"There's a reason that dollar stores are building a store on every corner," and that comes down to economics. With gasoline so expensive, consumers "just don't have the money. So dollar stores are going to continue to be a factor and something we'll have to contend with every day," he said.
For the retail customers of Valu Merchandisers Co., Kansas City, Kan., "it's very vital, it's strong, and it's growing," said Jay Goble, vice president, merchandising. "We're getting more requests everyday from retailers we serve to add more items and more products to the section."
Goble acknowledged that dollar merchandise denigrates a sale and lowers transactions, but it has become a competitive necessity. "It's my job to give our retailers the weapons they need to win, and if they're in an environment with dollar stores and others selling those types of goods, our retailers have to compete at that level," he said.
With the dollar stores adding more food items, supermarkets need a counter strategy. "So we've got dollar grocery and anything else they might put in their stores," Goble said.
Unified Western Grocers, Commerce, Calif., refers to such merchandise as "value" product, said Larry Ishii, general manager, GM/HBC. "It's growing. It's going to continue to grow. It's not going to go away," he said.
At Bashas', Chandler, Ariz., the approach to dollar sections varies in each of the retailer's four formats, noted Bryon Roberts, vice president, GM. All of its Dine Markets, which cater to Native American customers, have dollar stores, and 90% of its Hispanic-format Food City stores have the departments. But only 15 of the chain's regular Bashas' stores have dollar sections, with most in rural locations, and none of the high-end A.J.'s Fine Foods have them.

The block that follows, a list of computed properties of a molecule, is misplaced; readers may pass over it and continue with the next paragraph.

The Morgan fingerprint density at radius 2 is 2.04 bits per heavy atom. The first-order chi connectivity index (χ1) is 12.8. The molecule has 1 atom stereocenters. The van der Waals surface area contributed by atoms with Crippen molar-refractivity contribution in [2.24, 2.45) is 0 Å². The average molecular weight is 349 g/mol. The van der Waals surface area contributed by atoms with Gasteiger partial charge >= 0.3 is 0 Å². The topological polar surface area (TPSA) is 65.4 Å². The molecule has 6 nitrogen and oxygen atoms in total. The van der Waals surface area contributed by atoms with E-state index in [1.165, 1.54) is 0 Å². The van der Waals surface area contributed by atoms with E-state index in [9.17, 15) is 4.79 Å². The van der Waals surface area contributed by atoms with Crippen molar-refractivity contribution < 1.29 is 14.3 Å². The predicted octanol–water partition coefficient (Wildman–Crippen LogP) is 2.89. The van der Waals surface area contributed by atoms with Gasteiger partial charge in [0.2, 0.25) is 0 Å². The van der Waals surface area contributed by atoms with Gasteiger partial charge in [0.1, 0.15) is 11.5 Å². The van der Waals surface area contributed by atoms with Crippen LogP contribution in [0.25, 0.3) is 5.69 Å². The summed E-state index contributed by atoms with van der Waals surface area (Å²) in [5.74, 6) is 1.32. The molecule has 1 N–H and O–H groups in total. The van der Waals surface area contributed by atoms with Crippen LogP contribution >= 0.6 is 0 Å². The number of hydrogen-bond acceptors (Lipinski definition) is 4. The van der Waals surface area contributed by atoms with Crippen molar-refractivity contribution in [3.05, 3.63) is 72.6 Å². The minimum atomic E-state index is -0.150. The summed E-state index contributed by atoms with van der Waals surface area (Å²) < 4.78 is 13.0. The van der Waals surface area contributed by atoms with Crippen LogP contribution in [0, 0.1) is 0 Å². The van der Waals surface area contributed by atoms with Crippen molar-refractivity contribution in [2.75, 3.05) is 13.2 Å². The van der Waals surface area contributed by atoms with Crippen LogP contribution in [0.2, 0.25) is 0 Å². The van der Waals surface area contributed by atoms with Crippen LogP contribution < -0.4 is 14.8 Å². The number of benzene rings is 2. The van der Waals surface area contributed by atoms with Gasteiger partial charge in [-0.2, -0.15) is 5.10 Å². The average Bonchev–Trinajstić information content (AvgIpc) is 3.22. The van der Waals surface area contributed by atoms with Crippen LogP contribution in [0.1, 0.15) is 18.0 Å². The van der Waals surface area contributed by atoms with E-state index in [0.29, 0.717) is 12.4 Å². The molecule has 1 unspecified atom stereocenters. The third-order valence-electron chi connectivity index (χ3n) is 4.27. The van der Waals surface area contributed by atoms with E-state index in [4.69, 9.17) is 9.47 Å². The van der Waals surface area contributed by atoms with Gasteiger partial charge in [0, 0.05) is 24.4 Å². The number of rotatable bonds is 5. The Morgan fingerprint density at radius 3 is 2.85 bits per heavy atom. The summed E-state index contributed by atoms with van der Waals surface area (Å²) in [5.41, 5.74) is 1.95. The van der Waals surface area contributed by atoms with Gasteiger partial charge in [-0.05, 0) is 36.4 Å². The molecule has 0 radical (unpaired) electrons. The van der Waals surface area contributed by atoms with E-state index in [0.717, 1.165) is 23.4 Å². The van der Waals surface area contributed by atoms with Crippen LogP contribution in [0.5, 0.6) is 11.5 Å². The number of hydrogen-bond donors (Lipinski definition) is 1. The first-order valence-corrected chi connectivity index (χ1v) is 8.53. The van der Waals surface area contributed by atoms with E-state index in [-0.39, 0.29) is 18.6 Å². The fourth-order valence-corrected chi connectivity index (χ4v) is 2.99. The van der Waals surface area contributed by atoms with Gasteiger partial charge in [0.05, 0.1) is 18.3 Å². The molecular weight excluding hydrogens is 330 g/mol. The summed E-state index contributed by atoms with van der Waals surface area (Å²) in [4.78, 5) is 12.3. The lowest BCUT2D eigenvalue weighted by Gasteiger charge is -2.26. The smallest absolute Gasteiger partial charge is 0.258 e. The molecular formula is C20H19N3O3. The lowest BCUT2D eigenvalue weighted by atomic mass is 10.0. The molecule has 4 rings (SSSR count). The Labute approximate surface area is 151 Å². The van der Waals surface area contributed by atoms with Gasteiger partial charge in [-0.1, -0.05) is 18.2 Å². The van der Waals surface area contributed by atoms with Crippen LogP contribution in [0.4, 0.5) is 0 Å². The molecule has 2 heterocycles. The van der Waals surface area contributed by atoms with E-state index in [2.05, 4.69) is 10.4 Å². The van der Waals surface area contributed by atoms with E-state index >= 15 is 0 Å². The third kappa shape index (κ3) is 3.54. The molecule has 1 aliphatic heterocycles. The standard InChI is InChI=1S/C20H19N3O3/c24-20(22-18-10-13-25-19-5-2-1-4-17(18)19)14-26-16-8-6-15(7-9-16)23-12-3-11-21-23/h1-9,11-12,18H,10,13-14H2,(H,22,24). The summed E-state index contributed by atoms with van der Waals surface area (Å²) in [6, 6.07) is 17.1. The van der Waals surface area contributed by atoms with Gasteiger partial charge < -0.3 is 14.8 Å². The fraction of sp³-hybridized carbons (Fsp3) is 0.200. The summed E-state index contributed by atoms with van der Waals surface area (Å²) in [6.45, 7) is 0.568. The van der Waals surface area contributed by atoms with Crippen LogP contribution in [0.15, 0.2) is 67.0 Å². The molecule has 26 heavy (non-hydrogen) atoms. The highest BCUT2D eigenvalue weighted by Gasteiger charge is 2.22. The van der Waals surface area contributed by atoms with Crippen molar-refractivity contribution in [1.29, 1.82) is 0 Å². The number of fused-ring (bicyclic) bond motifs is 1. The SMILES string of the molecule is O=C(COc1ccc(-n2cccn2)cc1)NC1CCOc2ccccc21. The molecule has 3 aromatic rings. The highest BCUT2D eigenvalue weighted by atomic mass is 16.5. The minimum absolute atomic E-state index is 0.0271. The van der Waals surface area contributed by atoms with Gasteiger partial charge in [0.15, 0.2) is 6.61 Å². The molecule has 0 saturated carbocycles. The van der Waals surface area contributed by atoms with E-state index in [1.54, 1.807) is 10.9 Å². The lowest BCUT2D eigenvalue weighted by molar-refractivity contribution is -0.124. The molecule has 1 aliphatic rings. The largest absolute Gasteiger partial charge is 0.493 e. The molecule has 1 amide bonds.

The long-term viability dollar concept also will vary in the different formats, he said. For example, it will probably continue for a long time in the Food City format, whereas in Bashas', "we'll probably pick and choose depending on if it's growing or fading." It might not be a question of whether it's a fad that is over, but rather it might get to the point "where it's no longer the draw we want it to be, and we will want to use other goods instead of a dollar program," Roberts said.
For the wholesale customers of Supervalu, Eden Prairie, Minn., that go after the value customer, "you need to be in the dollar product," said Lanny Hoffmeyer, corporate director, wholesale general merchandise. "If they're going to position for a lower demographic to compete with the mass guys, then the dollar merchandise is a very important part of what we need to offer them, and a very important part of what they do," he said.
While the dollar offering has "exploded over the last two years," Al Jones, senior vice president, procurement and marketing, Imperial Distributors, Auburn, Maine, can see a day when the concept will run its course. He pointed to the black-and-white generics of many years ago -- "that lasted for a while; I think dollar might run that same kind of cycle, although it may last a little big longer."